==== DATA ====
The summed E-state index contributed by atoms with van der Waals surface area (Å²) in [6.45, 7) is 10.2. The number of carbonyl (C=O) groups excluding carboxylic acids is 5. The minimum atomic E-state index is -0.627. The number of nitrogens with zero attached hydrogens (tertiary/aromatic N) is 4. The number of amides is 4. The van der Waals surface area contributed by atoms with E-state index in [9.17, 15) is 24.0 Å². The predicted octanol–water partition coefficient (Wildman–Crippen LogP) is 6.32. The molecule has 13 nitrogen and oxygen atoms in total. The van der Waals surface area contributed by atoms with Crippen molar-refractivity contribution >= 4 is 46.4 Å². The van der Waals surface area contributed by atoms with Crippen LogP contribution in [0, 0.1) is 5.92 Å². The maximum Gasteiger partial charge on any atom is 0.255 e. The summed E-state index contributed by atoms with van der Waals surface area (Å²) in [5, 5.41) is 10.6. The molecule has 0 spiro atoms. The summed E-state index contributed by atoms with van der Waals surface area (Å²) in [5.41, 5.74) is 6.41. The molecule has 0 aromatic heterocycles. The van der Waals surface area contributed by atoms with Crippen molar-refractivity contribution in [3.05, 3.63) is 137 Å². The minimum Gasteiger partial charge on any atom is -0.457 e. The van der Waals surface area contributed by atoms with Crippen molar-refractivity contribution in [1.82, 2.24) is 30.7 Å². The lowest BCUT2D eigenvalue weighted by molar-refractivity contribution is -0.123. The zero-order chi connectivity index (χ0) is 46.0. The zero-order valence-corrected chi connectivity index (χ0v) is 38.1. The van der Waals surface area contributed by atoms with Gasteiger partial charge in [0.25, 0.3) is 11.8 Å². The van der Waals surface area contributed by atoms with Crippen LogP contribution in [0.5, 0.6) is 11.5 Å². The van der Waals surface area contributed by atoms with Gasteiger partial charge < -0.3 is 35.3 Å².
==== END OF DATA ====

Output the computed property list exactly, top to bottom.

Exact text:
The summed E-state index contributed by atoms with van der Waals surface area (Å²) in [6.45, 7) is 10.2. The number of carbonyl (C=O) groups excluding carboxylic acids is 5. The minimum atomic E-state index is -0.627. The number of nitrogens with zero attached hydrogens (tertiary/aromatic N) is 4. The number of amides is 4. The van der Waals surface area contributed by atoms with E-state index in [9.17, 15) is 24.0 Å². The predicted octanol–water partition coefficient (Wildman–Crippen LogP) is 6.32. The molecule has 13 nitrogen and oxygen atoms in total. The van der Waals surface area contributed by atoms with Crippen molar-refractivity contribution >= 4 is 46.4 Å². The van der Waals surface area contributed by atoms with Crippen LogP contribution in [0, 0.1) is 5.92 Å². The maximum Gasteiger partial charge on any atom is 0.255 e. The summed E-state index contributed by atoms with van der Waals surface area (Å²) in [5, 5.41) is 10.6. The molecule has 0 spiro atoms. The summed E-state index contributed by atoms with van der Waals surface area (Å²) in [5.41, 5.74) is 6.41. The molecule has 0 aromatic heterocycles. The van der Waals surface area contributed by atoms with Crippen molar-refractivity contribution in [3.05, 3.63) is 137 Å². The minimum Gasteiger partial charge on any atom is -0.457 e. The van der Waals surface area contributed by atoms with Crippen molar-refractivity contribution in [1.82, 2.24) is 30.7 Å². The lowest BCUT2D eigenvalue weighted by molar-refractivity contribution is -0.123. The zero-order chi connectivity index (χ0) is 46.0. The zero-order valence-corrected chi connectivity index (χ0v) is 38.1. The van der Waals surface area contributed by atoms with Gasteiger partial charge in [0.25, 0.3) is 11.8 Å². The van der Waals surface area contributed by atoms with Crippen LogP contribution in [0.5, 0.6) is 11.5 Å². The van der Waals surface area contributed by atoms with Gasteiger partial charge < -0.3 is 35.3 Å².